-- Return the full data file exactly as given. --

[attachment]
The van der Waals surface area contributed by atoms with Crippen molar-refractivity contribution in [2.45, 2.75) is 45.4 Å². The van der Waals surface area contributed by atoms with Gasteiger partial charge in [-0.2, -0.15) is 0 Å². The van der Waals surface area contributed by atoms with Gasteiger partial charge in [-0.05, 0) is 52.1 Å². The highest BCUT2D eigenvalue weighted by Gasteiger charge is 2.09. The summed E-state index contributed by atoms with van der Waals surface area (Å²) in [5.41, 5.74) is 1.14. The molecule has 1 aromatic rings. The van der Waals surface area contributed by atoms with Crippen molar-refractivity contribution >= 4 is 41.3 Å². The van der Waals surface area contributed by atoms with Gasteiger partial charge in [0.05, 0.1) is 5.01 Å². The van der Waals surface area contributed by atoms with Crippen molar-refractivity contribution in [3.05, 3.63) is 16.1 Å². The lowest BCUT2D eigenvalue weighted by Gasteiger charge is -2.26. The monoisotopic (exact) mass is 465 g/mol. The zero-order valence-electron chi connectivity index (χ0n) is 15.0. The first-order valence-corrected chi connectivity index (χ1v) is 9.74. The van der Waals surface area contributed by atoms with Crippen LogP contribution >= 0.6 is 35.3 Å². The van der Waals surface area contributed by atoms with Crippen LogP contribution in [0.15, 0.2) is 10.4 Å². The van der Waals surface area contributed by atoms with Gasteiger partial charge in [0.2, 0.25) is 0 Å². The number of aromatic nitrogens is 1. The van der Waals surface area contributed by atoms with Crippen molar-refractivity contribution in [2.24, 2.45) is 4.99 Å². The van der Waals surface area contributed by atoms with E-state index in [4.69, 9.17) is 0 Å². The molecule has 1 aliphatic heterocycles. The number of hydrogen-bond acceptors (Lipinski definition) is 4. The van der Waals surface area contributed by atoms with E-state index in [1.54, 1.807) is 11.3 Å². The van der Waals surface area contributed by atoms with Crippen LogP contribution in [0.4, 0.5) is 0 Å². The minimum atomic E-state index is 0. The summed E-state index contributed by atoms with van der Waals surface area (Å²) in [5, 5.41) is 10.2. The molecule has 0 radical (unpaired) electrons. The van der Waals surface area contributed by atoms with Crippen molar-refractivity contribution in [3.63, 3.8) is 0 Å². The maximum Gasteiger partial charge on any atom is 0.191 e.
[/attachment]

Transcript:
The van der Waals surface area contributed by atoms with Crippen molar-refractivity contribution in [2.45, 2.75) is 45.4 Å². The van der Waals surface area contributed by atoms with Gasteiger partial charge in [-0.2, -0.15) is 0 Å². The van der Waals surface area contributed by atoms with Gasteiger partial charge in [-0.05, 0) is 52.1 Å². The highest BCUT2D eigenvalue weighted by Gasteiger charge is 2.09. The summed E-state index contributed by atoms with van der Waals surface area (Å²) in [5.41, 5.74) is 1.14. The molecule has 1 aromatic rings. The van der Waals surface area contributed by atoms with Crippen molar-refractivity contribution >= 4 is 41.3 Å². The van der Waals surface area contributed by atoms with Gasteiger partial charge in [0.05, 0.1) is 5.01 Å². The van der Waals surface area contributed by atoms with Crippen molar-refractivity contribution in [3.05, 3.63) is 16.1 Å². The lowest BCUT2D eigenvalue weighted by Gasteiger charge is -2.26. The monoisotopic (exact) mass is 465 g/mol. The zero-order valence-electron chi connectivity index (χ0n) is 15.0. The first-order valence-corrected chi connectivity index (χ1v) is 9.74. The van der Waals surface area contributed by atoms with Crippen LogP contribution >= 0.6 is 35.3 Å². The van der Waals surface area contributed by atoms with Crippen LogP contribution in [0.15, 0.2) is 10.4 Å². The van der Waals surface area contributed by atoms with Gasteiger partial charge in [0.2, 0.25) is 0 Å². The number of aromatic nitrogens is 1. The van der Waals surface area contributed by atoms with Crippen molar-refractivity contribution in [2.24, 2.45) is 4.99 Å². The van der Waals surface area contributed by atoms with E-state index in [4.69, 9.17) is 0 Å². The molecule has 1 aliphatic heterocycles. The number of hydrogen-bond acceptors (Lipinski definition) is 4. The van der Waals surface area contributed by atoms with E-state index in [1.54, 1.807) is 11.3 Å². The van der Waals surface area contributed by atoms with Crippen LogP contribution in [0.4, 0.5) is 0 Å². The minimum atomic E-state index is 0. The summed E-state index contributed by atoms with van der Waals surface area (Å²) in [5, 5.41) is 10.2. The molecule has 0 radical (unpaired) electrons. The van der Waals surface area contributed by atoms with Crippen molar-refractivity contribution in [3.63, 3.8) is 0 Å². The maximum Gasteiger partial charge on any atom is 0.191 e.